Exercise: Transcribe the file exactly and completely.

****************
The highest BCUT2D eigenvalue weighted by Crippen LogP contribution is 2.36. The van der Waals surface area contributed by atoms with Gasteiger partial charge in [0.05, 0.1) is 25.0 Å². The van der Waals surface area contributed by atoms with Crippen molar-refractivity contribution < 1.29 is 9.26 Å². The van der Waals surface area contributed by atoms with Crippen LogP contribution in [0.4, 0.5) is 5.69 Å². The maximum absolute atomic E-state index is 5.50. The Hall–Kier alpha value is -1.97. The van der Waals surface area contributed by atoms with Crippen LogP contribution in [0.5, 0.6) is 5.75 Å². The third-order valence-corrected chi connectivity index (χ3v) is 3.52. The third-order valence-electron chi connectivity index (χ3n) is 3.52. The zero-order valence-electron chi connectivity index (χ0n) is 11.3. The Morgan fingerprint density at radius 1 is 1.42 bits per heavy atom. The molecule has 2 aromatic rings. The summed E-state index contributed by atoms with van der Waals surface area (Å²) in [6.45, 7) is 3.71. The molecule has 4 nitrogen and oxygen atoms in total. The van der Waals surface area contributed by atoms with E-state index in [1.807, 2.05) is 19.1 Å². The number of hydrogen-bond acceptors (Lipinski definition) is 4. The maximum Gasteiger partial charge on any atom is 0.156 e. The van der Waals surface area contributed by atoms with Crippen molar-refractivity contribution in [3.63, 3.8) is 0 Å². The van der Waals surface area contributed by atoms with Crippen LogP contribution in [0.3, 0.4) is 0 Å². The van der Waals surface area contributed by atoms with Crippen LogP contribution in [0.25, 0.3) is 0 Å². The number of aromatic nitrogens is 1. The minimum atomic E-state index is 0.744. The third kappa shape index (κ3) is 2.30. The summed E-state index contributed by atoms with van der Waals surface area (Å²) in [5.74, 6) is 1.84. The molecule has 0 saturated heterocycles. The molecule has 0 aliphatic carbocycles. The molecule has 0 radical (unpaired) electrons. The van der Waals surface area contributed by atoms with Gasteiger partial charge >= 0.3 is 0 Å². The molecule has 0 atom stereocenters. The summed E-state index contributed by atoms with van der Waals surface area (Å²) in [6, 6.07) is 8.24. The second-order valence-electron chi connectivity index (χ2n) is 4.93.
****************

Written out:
The highest BCUT2D eigenvalue weighted by Crippen LogP contribution is 2.36. The van der Waals surface area contributed by atoms with Gasteiger partial charge in [0.05, 0.1) is 25.0 Å². The van der Waals surface area contributed by atoms with Crippen molar-refractivity contribution < 1.29 is 9.26 Å². The van der Waals surface area contributed by atoms with Crippen LogP contribution in [0.4, 0.5) is 5.69 Å². The maximum absolute atomic E-state index is 5.50. The Hall–Kier alpha value is -1.97. The van der Waals surface area contributed by atoms with Crippen LogP contribution in [0.5, 0.6) is 5.75 Å². The third-order valence-corrected chi connectivity index (χ3v) is 3.52. The third-order valence-electron chi connectivity index (χ3n) is 3.52. The zero-order valence-electron chi connectivity index (χ0n) is 11.3. The Morgan fingerprint density at radius 1 is 1.42 bits per heavy atom. The molecule has 2 aromatic rings. The summed E-state index contributed by atoms with van der Waals surface area (Å²) in [6.45, 7) is 3.71. The molecule has 4 nitrogen and oxygen atoms in total. The van der Waals surface area contributed by atoms with E-state index in [1.807, 2.05) is 19.1 Å². The number of hydrogen-bond acceptors (Lipinski definition) is 4. The maximum Gasteiger partial charge on any atom is 0.156 e. The van der Waals surface area contributed by atoms with Crippen molar-refractivity contribution in [3.63, 3.8) is 0 Å². The van der Waals surface area contributed by atoms with Crippen LogP contribution in [0.3, 0.4) is 0 Å². The van der Waals surface area contributed by atoms with Crippen LogP contribution in [0.25, 0.3) is 0 Å². The number of aromatic nitrogens is 1. The minimum atomic E-state index is 0.744. The third kappa shape index (κ3) is 2.30. The summed E-state index contributed by atoms with van der Waals surface area (Å²) in [5.74, 6) is 1.84. The molecule has 0 saturated heterocycles. The molecule has 0 aliphatic carbocycles. The molecule has 0 radical (unpaired) electrons. The van der Waals surface area contributed by atoms with Gasteiger partial charge >= 0.3 is 0 Å². The molecule has 0 atom stereocenters. The summed E-state index contributed by atoms with van der Waals surface area (Å²) in [6, 6.07) is 8.24. The second-order valence-electron chi connectivity index (χ2n) is 4.93.